BACKGROUND: The overweight/obesity epidemic is a public health issue in the United States (US), that disproportionately affect certain racial/ethnic minority groups. Perceived discrimination has been implicated as a health risk factor. However, research on race/ethnicity, perceived discrimination, and obesity has been mixed. Researchers suggest that perceptions of discrimination may be dependent upon nativity status. This study evaluated the role that nativity status and race/ethnicity play in the relationship between perceived discrimination and overweight/obesity. METHODS: We used Wave 2 of the National Epidemiologic Survey on Alcohol and Related Conditions (2004-2005) [N = 33,319]). Multinomial logistic regression assessed a three-way interaction (perceived discrimination × race/ethnicity × nativity) on overweight and obesity, adjusting for sociodemographic factors and health-related behaviors. RESULTS: The three-way interaction was significant for overweight [F (17, 49) = 3.35; p < 0.001] and obesity [F (17, 49) = 5.05; p < 0.001]. Among US-born individuals, US-born non-Hispanic Blacks had a decreased risk of being obese compared to US-born non-Hispanic Whites at mean levels of perceived discrimination [aRRR = 0.71; 95% CI (0.51-0.98); p = 0.04). Among foreign-born individuals, foreign-born South Americans had an increased risk of being overweight at mean levels of perceived discrimination compared to foreign-born non-Hispanic Whites [aRRR = 8.07; 95% CI (1.68-38.77); p = 0.01], whereas foreign-born Dominicans had a decreased risk of being obese compared to foreign-born non-Hispanic Whites [aRRR = 0.05; 95% CI (0.01-0.20); p < 0.001]. CONCLUSION: Perceived racial discrimination is a risk factor for overweight/obesity for certain groups. Race/ethnicity and nativity may play important roles in the relationship between perceived discrimination and overweight/obesity. Future research is needed to identify the behavioral and psychological pathways that link perceived discrimination and overweight/obesity.


Asunto(s)
Grupos Étnicos/psicología , Grupos Minoritarios/psicología , Obesidad/psicología , Sobrepeso/psicología , Discriminación Social/psicología , Adulto , Femenino , Encuestas Epidemiológicas , Hispanoamericanos/psicología , Humanos , Modelos Logísticos , Masculino , Persona de Mediana Edad , Obesidad/epidemiología , Obesidad/etnología , Sobrepeso/epidemiología , Sobrepeso/etnología , Percepción , Factores de Riesgo , Discriminación Social/etnología , Estados Unidos/epidemiología , Adulto Joven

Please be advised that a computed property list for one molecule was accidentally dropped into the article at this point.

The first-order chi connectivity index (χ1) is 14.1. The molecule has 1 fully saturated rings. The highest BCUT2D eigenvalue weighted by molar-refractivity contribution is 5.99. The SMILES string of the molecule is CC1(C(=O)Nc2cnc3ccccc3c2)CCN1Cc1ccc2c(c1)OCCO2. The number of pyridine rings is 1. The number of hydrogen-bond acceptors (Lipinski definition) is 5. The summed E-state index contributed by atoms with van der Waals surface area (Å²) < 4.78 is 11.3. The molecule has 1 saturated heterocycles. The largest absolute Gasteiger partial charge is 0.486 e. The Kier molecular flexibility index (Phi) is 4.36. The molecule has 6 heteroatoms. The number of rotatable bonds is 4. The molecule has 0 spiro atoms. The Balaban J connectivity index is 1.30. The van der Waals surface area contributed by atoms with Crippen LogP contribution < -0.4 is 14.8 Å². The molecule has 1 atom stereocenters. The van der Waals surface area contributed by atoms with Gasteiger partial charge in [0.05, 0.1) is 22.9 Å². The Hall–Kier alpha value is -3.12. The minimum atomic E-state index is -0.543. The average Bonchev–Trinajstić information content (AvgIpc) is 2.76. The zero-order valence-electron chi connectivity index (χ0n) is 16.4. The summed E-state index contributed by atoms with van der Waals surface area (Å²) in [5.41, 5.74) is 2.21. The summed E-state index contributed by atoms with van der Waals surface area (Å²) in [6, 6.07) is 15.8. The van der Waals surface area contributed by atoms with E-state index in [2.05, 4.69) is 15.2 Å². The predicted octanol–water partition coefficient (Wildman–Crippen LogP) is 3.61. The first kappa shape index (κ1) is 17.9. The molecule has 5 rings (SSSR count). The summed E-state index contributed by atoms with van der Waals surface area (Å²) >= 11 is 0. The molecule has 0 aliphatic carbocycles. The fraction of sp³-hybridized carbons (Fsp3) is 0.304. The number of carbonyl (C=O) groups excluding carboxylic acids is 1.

12.
Artículo en Inglés | MEDLINE | ID: mdl-31581695

RESUMEN

Addressing health disparities and promoting health equity for Roma has been a challenge. The Roma are the largest disadvantaged ethnic minority population in Europe and have been the victims of deep social and economic injustices, institutional discrimination, and structural antigypsyism over many centuries. This has resulted in a much worse health status than their non-Roma counterparts. Current strategies based on ameliorative and top-down approaches to service delivery have resulted in paradoxical effects that solidify health disparities, since they do not effectively address the problems of vulnerable Roma groups. Following a health justice approach, we present a community-based participatory action research case study generated by a community and university partnership intended to address power imbalances and build collaboration among local stakeholders. This case study involved a group of health providers, Roma residents, researchers, Roma community organizations, and other stakeholders in the Poligono Sur, a neighborhood of Seville, Spain. The case study comprises four phases: (1) identifying Roma health assets, (2) empowering Roma community through sociopolitical awareness, (3) promoting alliances between Roma and community resources/institutions, and (4) building a common agenda for promoting Roma health justice. We highlighted best practices for developing processes to influence Roma health equity in local health policy agendas.


Asunto(s)
Investigación Participativa Basada en la Comunidad/métodos , Equidad en Salud , Política de Salud , Disparidades en Atención de Salud , Roma/psicología , Roma/estadística & datos numéricos , Justicia Social , Grupos Étnicos/psicología , Grupos Étnicos/estadística & datos numéricos , Promoción de la Salud/métodos , Humanos , Grupos Minoritarios/psicología , Grupos Minoritarios/estadística & datos numéricos , Estigma Social , España
13.
Artículo en Inglés | MEDLINE | ID: mdl-31547132

RESUMEN